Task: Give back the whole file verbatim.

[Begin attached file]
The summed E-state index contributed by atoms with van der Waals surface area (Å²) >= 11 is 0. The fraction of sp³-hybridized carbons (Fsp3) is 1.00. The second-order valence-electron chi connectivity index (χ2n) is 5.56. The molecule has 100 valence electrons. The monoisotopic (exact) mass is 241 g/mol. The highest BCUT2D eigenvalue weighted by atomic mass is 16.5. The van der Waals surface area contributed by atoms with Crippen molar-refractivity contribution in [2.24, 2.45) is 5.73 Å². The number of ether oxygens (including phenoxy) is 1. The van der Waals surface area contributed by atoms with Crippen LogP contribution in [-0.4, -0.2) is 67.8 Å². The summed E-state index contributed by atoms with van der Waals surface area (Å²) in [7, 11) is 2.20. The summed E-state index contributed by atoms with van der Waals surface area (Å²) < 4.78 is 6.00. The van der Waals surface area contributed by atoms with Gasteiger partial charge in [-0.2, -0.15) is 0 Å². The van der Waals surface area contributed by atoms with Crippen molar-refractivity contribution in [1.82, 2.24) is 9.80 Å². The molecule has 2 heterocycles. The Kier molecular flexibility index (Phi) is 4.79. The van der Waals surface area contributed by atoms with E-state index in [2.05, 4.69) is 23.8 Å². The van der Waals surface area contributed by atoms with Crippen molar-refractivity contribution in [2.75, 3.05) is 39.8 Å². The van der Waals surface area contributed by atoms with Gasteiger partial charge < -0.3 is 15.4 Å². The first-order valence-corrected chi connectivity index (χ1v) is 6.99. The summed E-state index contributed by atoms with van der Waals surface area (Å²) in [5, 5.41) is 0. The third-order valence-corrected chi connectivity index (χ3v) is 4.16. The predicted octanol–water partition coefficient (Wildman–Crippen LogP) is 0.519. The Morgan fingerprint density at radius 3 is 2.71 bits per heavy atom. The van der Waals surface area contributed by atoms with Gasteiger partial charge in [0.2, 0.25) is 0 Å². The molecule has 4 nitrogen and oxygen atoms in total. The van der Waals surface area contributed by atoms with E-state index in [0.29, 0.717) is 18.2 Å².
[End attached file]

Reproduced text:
The summed E-state index contributed by atoms with van der Waals surface area (Å²) >= 11 is 0. The fraction of sp³-hybridized carbons (Fsp3) is 1.00. The second-order valence-electron chi connectivity index (χ2n) is 5.56. The molecule has 100 valence electrons. The monoisotopic (exact) mass is 241 g/mol. The highest BCUT2D eigenvalue weighted by atomic mass is 16.5. The van der Waals surface area contributed by atoms with Crippen molar-refractivity contribution in [2.24, 2.45) is 5.73 Å². The number of ether oxygens (including phenoxy) is 1. The van der Waals surface area contributed by atoms with Crippen LogP contribution in [-0.4, -0.2) is 67.8 Å². The summed E-state index contributed by atoms with van der Waals surface area (Å²) in [7, 11) is 2.20. The summed E-state index contributed by atoms with van der Waals surface area (Å²) < 4.78 is 6.00. The van der Waals surface area contributed by atoms with Gasteiger partial charge in [-0.2, -0.15) is 0 Å². The van der Waals surface area contributed by atoms with Crippen molar-refractivity contribution in [1.82, 2.24) is 9.80 Å². The molecule has 2 heterocycles. The Kier molecular flexibility index (Phi) is 4.79. The van der Waals surface area contributed by atoms with E-state index in [2.05, 4.69) is 23.8 Å². The van der Waals surface area contributed by atoms with Crippen molar-refractivity contribution in [2.75, 3.05) is 39.8 Å². The van der Waals surface area contributed by atoms with Gasteiger partial charge < -0.3 is 15.4 Å². The first-order valence-corrected chi connectivity index (χ1v) is 6.99. The summed E-state index contributed by atoms with van der Waals surface area (Å²) in [5, 5.41) is 0. The third-order valence-corrected chi connectivity index (χ3v) is 4.16. The predicted octanol–water partition coefficient (Wildman–Crippen LogP) is 0.519. The Morgan fingerprint density at radius 3 is 2.71 bits per heavy atom. The van der Waals surface area contributed by atoms with Gasteiger partial charge in [0.2, 0.25) is 0 Å². The molecule has 4 nitrogen and oxygen atoms in total. The van der Waals surface area contributed by atoms with E-state index in [0.29, 0.717) is 18.2 Å².